Athletes participating in weightlifting, powerlifting, and functional fitness are all susceptible to injury. Weightlifters spend much of their training day with their arms overhead, performing exercises like snatches, jerks, and overhead presses. Bench pressing, low bar squats, and assistance work put a lot of strain on a powerlifter’s shoulder complex. Functional fitness athletes are at a higher risk for injury because they often do intense movements that weightlifters and powerlifters don’t do.
The shoulder is responsible for nearly every exercise we perform. The shoulder complex consists of multiple joints stabilized by connective tissue, all of which allow for a range of motion during movement.
Corrective and Strengthening Exercises
A dedicated approach to shoulder movement patterning and strengthening allows for overall development and injury resilience. If you’re not careful with your training, you can end up with injuries that will bother you or keep you from playing. Here are some exercises to improve shoulder range of motion and performance.
1. Retraction Rows
The shoulder blades must be retracted in most pulling, squatting, and pressing movements (not including pullers who embrace thoracic rounding techniques). The shoulder complex can be stabilized by retracting it, improving performance and resistance to injury.
2. Y-T-W Drills
You will often see baseball and football players doing these drills as they are professional overhead athletes (pitchers, throwers, and quarterbacks). These drills should be included in all weightlifting, powerlifting, and preventive shoulder programming. Greater range of motion, strength, and endurance, as well as better control over the muscles in the back of the shoulder, will result in greater stability of the shoulder joint when performing moves such as the snatch, jerk, and press, as well as other exercises that involve pulling or pushing overhead.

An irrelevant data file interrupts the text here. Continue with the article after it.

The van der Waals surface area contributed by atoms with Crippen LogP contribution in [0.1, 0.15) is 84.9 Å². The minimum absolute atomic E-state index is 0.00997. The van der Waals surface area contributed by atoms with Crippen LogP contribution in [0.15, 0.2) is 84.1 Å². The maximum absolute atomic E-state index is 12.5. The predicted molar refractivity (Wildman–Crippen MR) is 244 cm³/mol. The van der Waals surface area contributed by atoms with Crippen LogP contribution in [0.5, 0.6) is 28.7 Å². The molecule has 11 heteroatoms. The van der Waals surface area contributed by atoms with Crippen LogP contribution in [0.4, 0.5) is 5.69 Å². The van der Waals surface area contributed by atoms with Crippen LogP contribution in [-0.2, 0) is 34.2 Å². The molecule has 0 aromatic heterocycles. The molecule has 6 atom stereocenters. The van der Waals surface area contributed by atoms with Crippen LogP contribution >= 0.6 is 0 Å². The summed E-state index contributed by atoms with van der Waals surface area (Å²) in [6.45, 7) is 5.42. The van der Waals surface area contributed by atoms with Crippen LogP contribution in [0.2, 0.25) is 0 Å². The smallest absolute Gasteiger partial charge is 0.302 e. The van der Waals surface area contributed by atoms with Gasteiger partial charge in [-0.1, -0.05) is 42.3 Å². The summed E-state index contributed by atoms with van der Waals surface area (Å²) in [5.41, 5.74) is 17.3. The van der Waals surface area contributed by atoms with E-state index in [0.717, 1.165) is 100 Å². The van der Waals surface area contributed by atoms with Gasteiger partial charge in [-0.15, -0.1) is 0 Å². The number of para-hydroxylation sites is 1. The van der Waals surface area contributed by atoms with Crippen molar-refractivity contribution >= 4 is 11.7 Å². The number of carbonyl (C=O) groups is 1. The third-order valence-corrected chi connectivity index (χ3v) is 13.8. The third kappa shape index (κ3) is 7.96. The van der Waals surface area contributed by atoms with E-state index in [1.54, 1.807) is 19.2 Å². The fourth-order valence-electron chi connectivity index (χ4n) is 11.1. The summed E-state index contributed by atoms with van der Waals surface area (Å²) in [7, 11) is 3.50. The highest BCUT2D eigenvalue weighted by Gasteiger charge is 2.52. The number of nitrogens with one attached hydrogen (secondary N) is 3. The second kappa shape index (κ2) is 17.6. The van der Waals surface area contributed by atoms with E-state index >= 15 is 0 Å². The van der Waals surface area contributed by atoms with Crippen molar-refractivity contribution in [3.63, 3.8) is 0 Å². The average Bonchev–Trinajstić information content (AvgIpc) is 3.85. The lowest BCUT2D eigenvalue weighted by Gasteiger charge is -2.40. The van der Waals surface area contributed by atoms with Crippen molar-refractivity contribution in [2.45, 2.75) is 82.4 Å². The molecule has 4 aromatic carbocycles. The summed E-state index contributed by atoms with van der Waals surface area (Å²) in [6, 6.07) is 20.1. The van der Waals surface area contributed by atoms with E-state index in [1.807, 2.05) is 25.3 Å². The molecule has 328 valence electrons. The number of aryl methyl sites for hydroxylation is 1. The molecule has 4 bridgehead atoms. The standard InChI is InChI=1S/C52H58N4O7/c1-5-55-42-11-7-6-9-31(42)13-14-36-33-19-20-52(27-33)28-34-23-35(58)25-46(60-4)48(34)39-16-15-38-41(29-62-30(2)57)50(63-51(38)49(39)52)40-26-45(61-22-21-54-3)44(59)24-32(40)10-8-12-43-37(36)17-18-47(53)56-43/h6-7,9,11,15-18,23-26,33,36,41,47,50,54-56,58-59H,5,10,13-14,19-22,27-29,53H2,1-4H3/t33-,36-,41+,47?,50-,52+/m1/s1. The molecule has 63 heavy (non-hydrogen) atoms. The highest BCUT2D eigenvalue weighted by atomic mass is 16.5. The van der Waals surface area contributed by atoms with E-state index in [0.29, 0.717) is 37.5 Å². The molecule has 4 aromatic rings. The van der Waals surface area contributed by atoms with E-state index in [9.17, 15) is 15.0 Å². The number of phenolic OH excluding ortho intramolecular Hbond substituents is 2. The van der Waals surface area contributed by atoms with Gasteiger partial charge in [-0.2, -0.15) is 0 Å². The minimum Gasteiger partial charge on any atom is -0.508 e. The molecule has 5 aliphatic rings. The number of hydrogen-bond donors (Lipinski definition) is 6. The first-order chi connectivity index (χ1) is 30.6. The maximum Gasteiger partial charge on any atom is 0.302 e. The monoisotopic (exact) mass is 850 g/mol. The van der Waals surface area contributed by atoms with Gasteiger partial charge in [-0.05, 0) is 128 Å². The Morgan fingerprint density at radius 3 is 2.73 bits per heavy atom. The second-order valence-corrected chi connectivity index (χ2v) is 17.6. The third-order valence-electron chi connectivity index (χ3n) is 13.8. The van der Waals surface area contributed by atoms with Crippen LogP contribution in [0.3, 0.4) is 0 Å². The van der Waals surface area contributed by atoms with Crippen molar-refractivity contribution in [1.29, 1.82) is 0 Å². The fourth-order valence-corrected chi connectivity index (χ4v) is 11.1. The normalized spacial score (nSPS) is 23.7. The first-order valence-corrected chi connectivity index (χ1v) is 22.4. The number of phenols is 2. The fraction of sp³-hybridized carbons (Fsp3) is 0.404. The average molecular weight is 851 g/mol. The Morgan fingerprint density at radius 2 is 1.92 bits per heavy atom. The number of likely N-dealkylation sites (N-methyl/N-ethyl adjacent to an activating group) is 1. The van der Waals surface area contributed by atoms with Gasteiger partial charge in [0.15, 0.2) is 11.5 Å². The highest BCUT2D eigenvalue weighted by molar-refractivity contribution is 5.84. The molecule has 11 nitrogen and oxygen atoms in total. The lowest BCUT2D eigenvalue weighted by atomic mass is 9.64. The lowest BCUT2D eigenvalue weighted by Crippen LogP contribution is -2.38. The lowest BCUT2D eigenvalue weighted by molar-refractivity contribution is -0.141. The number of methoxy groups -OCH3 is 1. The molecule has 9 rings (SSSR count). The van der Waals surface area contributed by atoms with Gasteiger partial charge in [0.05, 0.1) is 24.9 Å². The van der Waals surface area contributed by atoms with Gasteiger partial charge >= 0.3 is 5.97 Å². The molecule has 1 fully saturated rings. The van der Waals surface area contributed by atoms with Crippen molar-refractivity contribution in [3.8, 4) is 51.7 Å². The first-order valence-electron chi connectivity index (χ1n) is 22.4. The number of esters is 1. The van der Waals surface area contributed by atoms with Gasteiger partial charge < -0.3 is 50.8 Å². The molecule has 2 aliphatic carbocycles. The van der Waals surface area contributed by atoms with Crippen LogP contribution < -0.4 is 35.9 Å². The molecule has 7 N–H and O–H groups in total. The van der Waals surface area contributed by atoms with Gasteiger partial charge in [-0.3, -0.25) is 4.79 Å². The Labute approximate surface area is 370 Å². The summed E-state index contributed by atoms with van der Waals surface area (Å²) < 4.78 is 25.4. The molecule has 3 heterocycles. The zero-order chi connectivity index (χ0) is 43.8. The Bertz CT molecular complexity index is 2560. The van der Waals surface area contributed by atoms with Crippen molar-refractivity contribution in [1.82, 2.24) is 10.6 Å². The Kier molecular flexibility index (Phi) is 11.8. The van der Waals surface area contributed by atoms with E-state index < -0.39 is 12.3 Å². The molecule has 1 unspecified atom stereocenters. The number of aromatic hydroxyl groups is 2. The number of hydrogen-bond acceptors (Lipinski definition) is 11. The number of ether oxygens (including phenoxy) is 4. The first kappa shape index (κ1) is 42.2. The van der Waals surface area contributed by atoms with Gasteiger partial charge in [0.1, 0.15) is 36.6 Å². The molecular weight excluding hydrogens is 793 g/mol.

To do a retraction row, start by pulling your shoulders down before raising your hands. If your shoulders are in the correct position, your hands should not be able to go past them. If you have not yet improved your mobility and cannot raise your arms very high, that is fine. You can tell you have reached your limit if your elbows flare out or your shoulder blades start to fall apart. This exercise is focused on the shoulders and doesn’t require a large range of motion. If your upper body moves out of alignment or the muscles in your abdomen stop engaging, you’ve moved too far.
3. Multi-Directional Pull Aparts
Pulling your shoulder blades apart (scapular stability) strengthens the muscles in your upper back (posterior shoulder and rhomboids) and balances out the muscles used for pressing movements. When you hold the resistance band with an underhand grip, focus on the external rotation to help keep your shoulder blades retracted. It would be best if you had complete control over this movement at all times— it’s not something that should be done based on momentum.
If it feels difficult to engage the shoulder blades, try thinking of pulling from the elbows instead of the hands. This may help keep the shoulder blades engaged. One should not arch their back so much that their elbows and hands end up behind their shoulders. If they do, the tension moves off the shoulders. Imagine that your shoulders are even with an invisible circle around you that intersects your hips. Your hands should not go past the circle while performing the pull-aparts.
4. Seated Strict Press
The bench press with a neutral grip is an exercise that is performed while sitting on a bench with two dumbbells. The person doing the exercise will press the dumbbells up overhead. You can see an example below. Keep your shoulder blades pulled down and back and your core engaged while doing this movement. This move also challenges your core by teaching it to keep your torso in a straight line from a neutral posture. If you have trouble moving, slide forward on the bench, so your hips are not at a 90-degree angle.